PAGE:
Negative Time


When Samuel Wentworth heard that Arnold Rump was nominated, along with himself, for the Academy Award, he put down his morning coffee, looked out the window at the long stretch of buildings beneath his Manhattan penthouse, and wondered if his whole life had been a series of mistakes.

Wentworth was a well-respected documentarian. For the last 15 years he’d been arguably the best living documentarian alive. He’d already won three Academy Awards for his work, revolutionized the art with his neoclassical decadence, and worked from the same basic premise for the last thirty three years: documentary was simply a high art form of propaganda. And the further he’d taken this premise toward its logical extremes, the more successful his work had become. But this morning, over coffee, a newspaper, and a fine cigar all of that was about to be challenged by Arnold Rump.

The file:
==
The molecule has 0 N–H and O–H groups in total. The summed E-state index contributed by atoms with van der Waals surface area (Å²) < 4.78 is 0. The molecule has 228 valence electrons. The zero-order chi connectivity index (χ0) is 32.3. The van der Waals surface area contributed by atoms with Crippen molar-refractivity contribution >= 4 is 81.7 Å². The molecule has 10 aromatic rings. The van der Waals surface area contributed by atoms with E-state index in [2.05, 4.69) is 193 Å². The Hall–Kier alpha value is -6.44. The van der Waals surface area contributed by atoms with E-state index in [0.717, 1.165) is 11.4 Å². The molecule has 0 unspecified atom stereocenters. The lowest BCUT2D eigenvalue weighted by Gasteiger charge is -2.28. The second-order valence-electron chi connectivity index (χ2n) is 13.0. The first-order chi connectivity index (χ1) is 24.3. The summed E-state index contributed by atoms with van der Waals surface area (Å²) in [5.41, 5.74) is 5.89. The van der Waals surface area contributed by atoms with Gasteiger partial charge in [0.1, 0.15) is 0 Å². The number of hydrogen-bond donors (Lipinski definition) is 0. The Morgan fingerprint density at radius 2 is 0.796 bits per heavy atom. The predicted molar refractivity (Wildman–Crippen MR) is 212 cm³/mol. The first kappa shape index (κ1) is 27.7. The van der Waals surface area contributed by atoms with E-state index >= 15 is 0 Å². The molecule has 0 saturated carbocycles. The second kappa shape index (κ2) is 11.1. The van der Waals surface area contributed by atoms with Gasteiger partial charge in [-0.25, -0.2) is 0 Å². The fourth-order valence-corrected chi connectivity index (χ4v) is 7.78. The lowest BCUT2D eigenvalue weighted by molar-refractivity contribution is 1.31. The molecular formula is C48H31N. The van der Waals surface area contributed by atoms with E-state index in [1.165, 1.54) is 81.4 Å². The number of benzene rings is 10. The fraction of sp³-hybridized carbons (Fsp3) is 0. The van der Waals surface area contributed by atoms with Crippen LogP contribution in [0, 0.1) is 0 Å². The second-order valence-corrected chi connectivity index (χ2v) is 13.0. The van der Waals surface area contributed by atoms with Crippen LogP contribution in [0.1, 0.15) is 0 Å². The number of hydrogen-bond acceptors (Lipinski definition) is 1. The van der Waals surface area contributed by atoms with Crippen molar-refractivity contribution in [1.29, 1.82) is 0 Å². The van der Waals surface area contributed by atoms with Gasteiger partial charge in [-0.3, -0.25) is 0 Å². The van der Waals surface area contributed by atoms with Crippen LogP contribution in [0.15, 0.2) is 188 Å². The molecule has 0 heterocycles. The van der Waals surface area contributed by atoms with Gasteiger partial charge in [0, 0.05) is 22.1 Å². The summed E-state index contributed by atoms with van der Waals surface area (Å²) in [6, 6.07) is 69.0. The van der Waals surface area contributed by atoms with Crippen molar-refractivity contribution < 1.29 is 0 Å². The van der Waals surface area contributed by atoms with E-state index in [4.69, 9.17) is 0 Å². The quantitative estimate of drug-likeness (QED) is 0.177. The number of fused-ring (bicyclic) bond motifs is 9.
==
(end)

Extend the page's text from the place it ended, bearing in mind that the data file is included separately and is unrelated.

Arnold Rump was born on June 16th, 1971, son of Gordon and Samantha Rump. They were a modest family living just North of Boston, in the suburbs of Malden, Massachusetts. Arnold’s father was carpenter, and Arnold’s mother was a nurse. Arnold was an only child. They weren’t wealthy, but they were happy, spending cozy evenings together in their cramped little apartment. Arnold’s father was always building new furniture around the house, and Arnold’s mother was always reading to him as a child. Later, growing up, Arnold’s mother would sit with him in the evenings in front of the television, and they would discuss the programs they watched. From an early age Arnold was fascinated with television. More than anything though, he was fascinated by documentaries. His mother would find him up all hours of the night watching PBS, documentary after documentary.